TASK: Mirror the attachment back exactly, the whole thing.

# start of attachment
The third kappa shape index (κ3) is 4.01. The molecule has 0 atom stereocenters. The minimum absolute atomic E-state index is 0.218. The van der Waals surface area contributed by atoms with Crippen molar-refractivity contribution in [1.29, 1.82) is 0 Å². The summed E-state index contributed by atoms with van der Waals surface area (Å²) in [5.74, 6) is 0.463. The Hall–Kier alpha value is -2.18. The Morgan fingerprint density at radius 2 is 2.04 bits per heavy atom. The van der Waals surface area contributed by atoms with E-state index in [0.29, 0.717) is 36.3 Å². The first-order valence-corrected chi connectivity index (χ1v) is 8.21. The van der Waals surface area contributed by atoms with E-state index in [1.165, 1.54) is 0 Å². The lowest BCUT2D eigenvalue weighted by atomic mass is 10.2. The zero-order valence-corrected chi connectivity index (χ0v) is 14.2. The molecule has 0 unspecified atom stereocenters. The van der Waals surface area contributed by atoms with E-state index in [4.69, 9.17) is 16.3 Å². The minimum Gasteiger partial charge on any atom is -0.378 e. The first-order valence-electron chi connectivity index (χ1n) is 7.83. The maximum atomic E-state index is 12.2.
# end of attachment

The third kappa shape index (κ3) is 4.01. The molecule has 0 atom stereocenters. The minimum absolute atomic E-state index is 0.218. The van der Waals surface area contributed by atoms with Crippen molar-refractivity contribution in [1.29, 1.82) is 0 Å². The summed E-state index contributed by atoms with van der Waals surface area (Å²) in [5.74, 6) is 0.463. The Hall–Kier alpha value is -2.18. The Morgan fingerprint density at radius 2 is 2.04 bits per heavy atom. The van der Waals surface area contributed by atoms with E-state index in [0.29, 0.717) is 36.3 Å². The first-order valence-corrected chi connectivity index (χ1v) is 8.21. The van der Waals surface area contributed by atoms with E-state index in [1.165, 1.54) is 0 Å². The lowest BCUT2D eigenvalue weighted by atomic mass is 10.2. The zero-order valence-corrected chi connectivity index (χ0v) is 14.2. The molecule has 0 unspecified atom stereocenters. The van der Waals surface area contributed by atoms with E-state index in [4.69, 9.17) is 16.3 Å². The minimum Gasteiger partial charge on any atom is -0.378 e. The first-order valence-electron chi connectivity index (χ1n) is 7.83. The maximum atomic E-state index is 12.2.